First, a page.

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Asia Minute: New Zealand Tourist Tax to Fund Infrastructure and Conservation

Roderick Eime

The government of New Zealand is looking at a proposal to tax its tourists. The measure would tack on an arrival charge for most international visitors, but the proceeds would go beyond well marketing.


New Zealand’s government sees tourism as a growth industry, and a potential source of more revenue.


The Tourism Ministry wants to charge most visitors the equivalent of between 17 and 24 U.S. dollars. Residents of Australia and most Pacific Forum nations would be exempt, but most other folks stopping for less than a year would pay.



The government says the tax would raise about 55 million dollars in its first year.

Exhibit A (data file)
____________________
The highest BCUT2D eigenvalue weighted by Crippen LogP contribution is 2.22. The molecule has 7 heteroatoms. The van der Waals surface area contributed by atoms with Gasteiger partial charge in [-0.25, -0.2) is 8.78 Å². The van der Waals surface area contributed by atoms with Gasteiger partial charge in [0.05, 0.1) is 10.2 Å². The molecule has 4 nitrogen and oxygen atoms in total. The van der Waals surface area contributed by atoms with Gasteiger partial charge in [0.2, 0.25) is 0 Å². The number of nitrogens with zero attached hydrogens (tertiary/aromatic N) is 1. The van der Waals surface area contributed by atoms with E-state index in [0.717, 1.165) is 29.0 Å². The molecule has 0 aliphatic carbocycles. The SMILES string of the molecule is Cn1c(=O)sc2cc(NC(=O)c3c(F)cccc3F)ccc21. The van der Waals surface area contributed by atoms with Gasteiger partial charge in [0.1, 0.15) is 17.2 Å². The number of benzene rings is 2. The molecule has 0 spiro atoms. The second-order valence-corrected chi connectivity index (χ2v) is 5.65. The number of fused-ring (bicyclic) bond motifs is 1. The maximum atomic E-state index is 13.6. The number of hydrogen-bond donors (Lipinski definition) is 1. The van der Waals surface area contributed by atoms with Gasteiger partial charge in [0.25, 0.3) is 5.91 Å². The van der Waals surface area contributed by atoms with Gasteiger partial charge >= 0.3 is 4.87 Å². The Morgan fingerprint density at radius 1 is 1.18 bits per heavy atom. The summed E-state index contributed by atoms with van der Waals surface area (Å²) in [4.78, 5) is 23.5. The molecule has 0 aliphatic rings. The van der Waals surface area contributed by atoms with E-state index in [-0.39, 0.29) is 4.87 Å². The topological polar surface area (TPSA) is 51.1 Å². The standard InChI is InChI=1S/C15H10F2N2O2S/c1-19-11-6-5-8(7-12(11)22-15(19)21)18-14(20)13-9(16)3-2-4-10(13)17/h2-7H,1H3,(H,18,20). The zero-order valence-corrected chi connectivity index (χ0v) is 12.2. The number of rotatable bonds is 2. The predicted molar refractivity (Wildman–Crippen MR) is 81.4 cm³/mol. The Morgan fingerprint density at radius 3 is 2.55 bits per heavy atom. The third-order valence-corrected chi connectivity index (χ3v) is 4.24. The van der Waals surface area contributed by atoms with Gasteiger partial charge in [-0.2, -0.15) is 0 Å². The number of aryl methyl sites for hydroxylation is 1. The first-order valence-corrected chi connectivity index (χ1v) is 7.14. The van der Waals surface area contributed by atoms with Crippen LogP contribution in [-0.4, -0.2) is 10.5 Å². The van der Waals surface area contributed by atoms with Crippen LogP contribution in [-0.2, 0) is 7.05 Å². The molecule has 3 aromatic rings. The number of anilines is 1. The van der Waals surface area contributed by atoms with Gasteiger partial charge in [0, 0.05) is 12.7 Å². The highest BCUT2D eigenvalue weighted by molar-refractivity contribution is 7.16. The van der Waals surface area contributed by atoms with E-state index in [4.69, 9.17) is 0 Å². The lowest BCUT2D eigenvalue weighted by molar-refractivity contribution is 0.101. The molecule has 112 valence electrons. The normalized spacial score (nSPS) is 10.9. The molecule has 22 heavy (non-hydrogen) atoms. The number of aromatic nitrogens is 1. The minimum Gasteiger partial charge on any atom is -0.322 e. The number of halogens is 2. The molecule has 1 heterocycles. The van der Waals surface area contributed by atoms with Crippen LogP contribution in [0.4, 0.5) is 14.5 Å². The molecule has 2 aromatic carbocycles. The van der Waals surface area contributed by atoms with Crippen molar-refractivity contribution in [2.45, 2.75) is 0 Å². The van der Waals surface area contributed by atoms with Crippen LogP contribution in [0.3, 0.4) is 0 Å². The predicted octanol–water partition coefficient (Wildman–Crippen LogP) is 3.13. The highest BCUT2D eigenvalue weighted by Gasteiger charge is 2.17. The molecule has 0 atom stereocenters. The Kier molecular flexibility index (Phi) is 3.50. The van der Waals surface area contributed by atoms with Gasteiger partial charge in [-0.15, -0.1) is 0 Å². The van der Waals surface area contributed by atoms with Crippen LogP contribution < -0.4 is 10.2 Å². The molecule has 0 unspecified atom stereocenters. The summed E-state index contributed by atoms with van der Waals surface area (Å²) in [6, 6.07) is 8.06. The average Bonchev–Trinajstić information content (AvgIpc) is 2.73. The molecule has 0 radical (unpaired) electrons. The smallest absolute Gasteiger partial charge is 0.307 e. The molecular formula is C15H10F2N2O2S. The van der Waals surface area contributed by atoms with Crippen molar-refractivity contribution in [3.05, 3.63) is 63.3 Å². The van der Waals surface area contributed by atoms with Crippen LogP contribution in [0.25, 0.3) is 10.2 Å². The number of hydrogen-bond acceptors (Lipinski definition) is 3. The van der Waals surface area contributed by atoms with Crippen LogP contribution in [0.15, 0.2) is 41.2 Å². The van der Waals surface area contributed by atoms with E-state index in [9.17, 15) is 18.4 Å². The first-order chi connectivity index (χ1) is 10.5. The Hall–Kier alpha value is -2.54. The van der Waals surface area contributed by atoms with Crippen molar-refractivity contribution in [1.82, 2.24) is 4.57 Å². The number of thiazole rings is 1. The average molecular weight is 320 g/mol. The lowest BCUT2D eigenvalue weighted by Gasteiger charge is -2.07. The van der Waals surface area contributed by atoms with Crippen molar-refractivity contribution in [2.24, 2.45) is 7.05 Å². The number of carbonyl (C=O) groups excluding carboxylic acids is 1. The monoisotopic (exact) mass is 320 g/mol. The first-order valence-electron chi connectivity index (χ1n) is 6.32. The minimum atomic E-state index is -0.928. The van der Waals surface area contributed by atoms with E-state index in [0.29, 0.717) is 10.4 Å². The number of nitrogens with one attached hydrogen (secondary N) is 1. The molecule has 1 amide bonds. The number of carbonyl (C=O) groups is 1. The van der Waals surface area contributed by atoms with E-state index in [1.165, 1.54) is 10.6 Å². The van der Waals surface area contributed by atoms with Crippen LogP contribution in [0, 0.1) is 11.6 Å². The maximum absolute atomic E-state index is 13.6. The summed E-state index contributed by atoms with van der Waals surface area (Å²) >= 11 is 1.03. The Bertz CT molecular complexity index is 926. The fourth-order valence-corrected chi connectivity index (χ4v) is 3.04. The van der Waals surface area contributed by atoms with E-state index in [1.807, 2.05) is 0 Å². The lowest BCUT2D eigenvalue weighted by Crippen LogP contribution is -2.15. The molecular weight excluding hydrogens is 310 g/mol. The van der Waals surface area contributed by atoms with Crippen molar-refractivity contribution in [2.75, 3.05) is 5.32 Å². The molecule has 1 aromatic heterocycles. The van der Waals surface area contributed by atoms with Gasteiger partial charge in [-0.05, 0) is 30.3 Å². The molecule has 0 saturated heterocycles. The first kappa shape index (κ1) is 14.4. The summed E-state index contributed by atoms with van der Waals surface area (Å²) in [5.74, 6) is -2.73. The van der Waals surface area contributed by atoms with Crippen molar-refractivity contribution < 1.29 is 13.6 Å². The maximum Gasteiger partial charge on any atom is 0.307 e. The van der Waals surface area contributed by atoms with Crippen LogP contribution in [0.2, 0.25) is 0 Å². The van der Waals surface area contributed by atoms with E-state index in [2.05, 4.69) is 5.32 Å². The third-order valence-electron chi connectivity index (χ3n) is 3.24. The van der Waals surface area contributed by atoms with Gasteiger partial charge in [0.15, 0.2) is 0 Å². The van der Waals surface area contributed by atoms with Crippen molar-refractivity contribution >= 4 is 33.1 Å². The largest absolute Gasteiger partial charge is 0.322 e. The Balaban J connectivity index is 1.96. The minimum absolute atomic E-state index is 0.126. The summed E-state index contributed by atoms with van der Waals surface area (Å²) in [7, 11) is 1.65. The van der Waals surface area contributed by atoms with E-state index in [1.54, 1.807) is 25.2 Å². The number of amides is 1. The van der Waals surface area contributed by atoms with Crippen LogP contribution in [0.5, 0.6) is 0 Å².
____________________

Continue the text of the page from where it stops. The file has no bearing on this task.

But unlike Hawai‘i’s Tourism Accommodation Tax, none of the money will go to a marketing operation and none will be used for a rail project.


The plan in New Zealand is to split that revenue between tourism infrastructure and conservation. Tourism Minister Kelvin Davis points out that rapid growth of the visitor industry has taken a toll on parks, and other public spaces. He says, “Many regions are struggling to cope and urgently need improved infrastructure.”



As for the tourists, he says “It’s only fair that they make a small contribution so that we can help provide the infrastructure they need and better protect the natural places they enjoy.”


Credit New Zealand Tertiary Education Union / Flickr
Kelvin Davis

According to government figures, New Zealand has seen a 30-percent increase in tourism since 2015, and expects visitor arrivals to top five million within 6 years.


That new tax would start in the middle of next year.

Bill Dorman has been the news director at Hawaiʻi Public Radio since 2011.
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